Tibial nerve dysfunction
Tibial nerve dysfunction is a loss of movement or sensation in the foot from damage to the tibial nerve.
Neuropathy - posterior tibial nerve; Tarsal tunnel syndrome
Causes, incidence, and risk factors
Tibial nerve dysfunction is an unusual form of peripheral neuropathy. It occurs when there is damage to the tibial nerve, one of the lower branches of the sciatic nerve of the leg. The tibial nerve supplies movement and sensation to the calf and foot muscles.
A problem in function with a single nerve group, such as the tibial nerve, is called mononeuropathy. The usual causes are:
- Direct trauma
- Pressure on the nerve for a long period of time
- Pressure on the nerve from nearby body structures
Entrapment createes pressure on the nerve where it passes through a narrow structure.
The damage may destroy the myelin sheath that protects and insulates the nerve, or part of the nerve cell (the axon). This damage reduces or prevents the movement of impulses through the nerve.
The tibial nerve is often injured by pressure from a ligament on the inner part of the ankle. Injury or disease of structures near the knee may also damage the tibial nerve. The tibial nerve may also be affected by diseases that damage many nerves, such as diabetes.
In some cases, no cause can be found.
- Sensation changes in the bottom of the foot and toes, including burning sensation, numbness, tingling, or other abnormal sensation, or pain
- Weakness of foot muscles
- Weakness of the toes or ankle
Signs and tests
An examination of the legs will be done to diagnose tibial nerve dysfunction. The health care provider will also take a medical history.
- Inability to curl the toes, push the foot down, or twist the ankle inward
In severe cases, the foot muscles may become very weak and the foot may be deformed.
Tests for tibial nerve dysfunction may include:
- EMG (a recording of electrical activity in muscles)
- Nerve biopsy
- Nerve conduction tests (recording of electrical activity along the nerve)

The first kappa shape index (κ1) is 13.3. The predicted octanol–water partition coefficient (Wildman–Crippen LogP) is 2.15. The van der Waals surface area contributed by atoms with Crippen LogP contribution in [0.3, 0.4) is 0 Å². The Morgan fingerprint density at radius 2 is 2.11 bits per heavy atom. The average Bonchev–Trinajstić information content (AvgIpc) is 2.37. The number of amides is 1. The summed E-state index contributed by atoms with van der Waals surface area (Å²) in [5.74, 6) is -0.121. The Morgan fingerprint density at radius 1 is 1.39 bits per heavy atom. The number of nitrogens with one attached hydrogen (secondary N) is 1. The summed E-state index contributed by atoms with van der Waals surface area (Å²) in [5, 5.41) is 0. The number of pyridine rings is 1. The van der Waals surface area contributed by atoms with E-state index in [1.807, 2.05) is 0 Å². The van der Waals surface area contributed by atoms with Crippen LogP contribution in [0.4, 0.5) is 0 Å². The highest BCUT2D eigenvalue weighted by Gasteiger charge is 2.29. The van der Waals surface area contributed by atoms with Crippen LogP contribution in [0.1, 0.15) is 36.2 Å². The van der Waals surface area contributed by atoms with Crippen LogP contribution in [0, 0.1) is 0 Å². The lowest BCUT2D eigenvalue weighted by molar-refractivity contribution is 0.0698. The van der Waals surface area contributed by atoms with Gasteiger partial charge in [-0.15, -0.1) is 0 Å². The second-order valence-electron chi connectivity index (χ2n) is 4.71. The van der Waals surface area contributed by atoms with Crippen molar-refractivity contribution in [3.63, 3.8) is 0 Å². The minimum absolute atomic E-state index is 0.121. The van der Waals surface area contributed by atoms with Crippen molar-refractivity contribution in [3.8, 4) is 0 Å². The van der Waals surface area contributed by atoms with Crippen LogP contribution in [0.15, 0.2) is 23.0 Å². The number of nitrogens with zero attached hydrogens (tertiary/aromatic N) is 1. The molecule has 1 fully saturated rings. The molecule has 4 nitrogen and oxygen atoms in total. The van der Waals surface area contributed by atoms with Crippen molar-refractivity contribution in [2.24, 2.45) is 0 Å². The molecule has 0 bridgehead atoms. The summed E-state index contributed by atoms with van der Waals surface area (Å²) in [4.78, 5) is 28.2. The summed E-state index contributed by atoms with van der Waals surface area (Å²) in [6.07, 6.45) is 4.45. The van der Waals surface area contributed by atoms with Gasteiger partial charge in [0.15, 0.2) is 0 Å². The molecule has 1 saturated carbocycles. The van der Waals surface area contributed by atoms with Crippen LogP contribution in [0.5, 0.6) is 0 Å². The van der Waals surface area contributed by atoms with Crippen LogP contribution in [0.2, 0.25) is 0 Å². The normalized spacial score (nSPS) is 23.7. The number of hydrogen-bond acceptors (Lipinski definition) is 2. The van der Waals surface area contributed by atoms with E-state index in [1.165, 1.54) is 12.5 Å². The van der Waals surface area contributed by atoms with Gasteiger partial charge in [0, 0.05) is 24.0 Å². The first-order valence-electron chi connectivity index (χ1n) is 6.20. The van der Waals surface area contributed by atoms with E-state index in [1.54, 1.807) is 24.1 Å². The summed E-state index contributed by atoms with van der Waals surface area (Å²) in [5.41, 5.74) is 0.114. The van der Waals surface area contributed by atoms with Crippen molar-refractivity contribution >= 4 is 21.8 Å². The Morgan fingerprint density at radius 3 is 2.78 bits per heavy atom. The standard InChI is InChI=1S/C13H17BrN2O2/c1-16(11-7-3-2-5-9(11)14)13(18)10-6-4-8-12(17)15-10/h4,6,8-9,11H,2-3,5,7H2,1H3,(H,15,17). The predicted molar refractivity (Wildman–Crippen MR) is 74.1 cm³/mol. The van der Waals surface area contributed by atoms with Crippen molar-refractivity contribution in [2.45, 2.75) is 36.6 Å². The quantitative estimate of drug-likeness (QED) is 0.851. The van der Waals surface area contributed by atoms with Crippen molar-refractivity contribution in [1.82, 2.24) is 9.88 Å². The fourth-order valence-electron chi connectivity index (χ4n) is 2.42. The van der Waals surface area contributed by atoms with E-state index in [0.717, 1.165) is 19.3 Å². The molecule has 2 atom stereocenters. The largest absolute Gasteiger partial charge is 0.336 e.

Treatment is aimed at restoring feeling and strength to the foot and toes. In some cases, no treatment is needed, and patients will recover on their own. Severe loss of sensation may lead to toe or foot sores (ulcers) and infections.
Surgery to enlarge the tarsal tunnel or transfer the nerve helps reduce pressure on the tibial nerve and may benefit some people.
Physical therapy exercises may help some people maintain muscle strength.
Job counseling, therapy, changes, or retraining may be recommended.
If the cause of the tibial nerve dysfunction can be found and successfully treated, patients can recover fully. Some people may have a partial or complete loss of movement or sensation. Nerve pain may be uncomfortable and last for a long period of time.
- Deformity of the foot (mild to severe)
- Movement loss in the toes (partial or complete)
- Repeated or unnoticed injury to the leg
- Sensation loss in the toes or foot (partial or complete)
Calling your health care provider
Call for an appointment with your health care provider if symptoms of tibial nerve dysfunction are present. Early diagnosis and treatment increases the likelihood that symptoms can be controlled.
Prevention is variable depending on the cause of the nerve damage.
Katitji B, Koontz D. Disorders of the peripheral nerves. In: Daroff RB, Fenichel GM, Jankovic J, Mazziotta JC. Bradley’s Neurology in Clinical Practice. 6th ed. Philadelphia, PA:Elsevier Saunders; 2012:chap 76.
Shy ME. Peripheral neuropathies. In: Goldman L, Schafer AI, eds. Goldman's Cecil Medicine. 24th ed. Philadelphia, PA: Elsevier Saunders; 2011:chap 428.
Last reviewed 2/27/2013 by Luc Jasmin, MD, PhD, Department of Neurosurgery, Cedars Sinai Medical Center, Los Angeles and Department of Anatomy, University of California, San Francisco, CA. Review provided by VeriMed Healthcare Network. Also reviewed by A.D.A.M. Health Solutions, Ebix, Inc., Editorial Team: David Zieve, MD, MHA, Bethanne Black, Stephanie Slon, and Nissi Wang.
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